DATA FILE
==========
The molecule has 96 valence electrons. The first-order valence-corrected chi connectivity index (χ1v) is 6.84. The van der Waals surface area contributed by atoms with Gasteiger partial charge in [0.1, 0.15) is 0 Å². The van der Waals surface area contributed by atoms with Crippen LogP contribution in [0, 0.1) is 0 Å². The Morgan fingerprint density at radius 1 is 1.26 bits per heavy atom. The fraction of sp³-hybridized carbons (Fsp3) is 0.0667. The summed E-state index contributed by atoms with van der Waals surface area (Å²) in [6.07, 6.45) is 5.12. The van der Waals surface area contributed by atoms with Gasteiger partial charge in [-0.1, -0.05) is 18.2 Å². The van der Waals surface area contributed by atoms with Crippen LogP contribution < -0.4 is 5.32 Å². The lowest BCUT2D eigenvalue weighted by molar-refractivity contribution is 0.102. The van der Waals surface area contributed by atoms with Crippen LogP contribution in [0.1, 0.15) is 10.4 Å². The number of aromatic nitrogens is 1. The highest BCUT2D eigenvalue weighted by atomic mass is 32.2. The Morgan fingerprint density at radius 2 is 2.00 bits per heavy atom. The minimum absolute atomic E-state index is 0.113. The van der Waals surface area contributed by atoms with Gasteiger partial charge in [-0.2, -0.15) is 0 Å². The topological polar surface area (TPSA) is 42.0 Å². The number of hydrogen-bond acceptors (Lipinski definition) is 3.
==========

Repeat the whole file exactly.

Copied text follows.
The molecule has 96 valence electrons. The first-order valence-corrected chi connectivity index (χ1v) is 6.84. The van der Waals surface area contributed by atoms with Gasteiger partial charge in [0.1, 0.15) is 0 Å². The van der Waals surface area contributed by atoms with Crippen LogP contribution in [0, 0.1) is 0 Å². The Morgan fingerprint density at radius 1 is 1.26 bits per heavy atom. The fraction of sp³-hybridized carbons (Fsp3) is 0.0667. The summed E-state index contributed by atoms with van der Waals surface area (Å²) in [6.07, 6.45) is 5.12. The van der Waals surface area contributed by atoms with Gasteiger partial charge in [-0.1, -0.05) is 18.2 Å². The van der Waals surface area contributed by atoms with Crippen LogP contribution < -0.4 is 5.32 Å². The lowest BCUT2D eigenvalue weighted by molar-refractivity contribution is 0.102. The van der Waals surface area contributed by atoms with Crippen LogP contribution in [0.1, 0.15) is 10.4 Å². The number of aromatic nitrogens is 1. The highest BCUT2D eigenvalue weighted by atomic mass is 32.2. The Morgan fingerprint density at radius 2 is 2.00 bits per heavy atom. The minimum absolute atomic E-state index is 0.113. The van der Waals surface area contributed by atoms with Gasteiger partial charge in [-0.2, -0.15) is 0 Å². The topological polar surface area (TPSA) is 42.0 Å². The number of hydrogen-bond acceptors (Lipinski definition) is 3.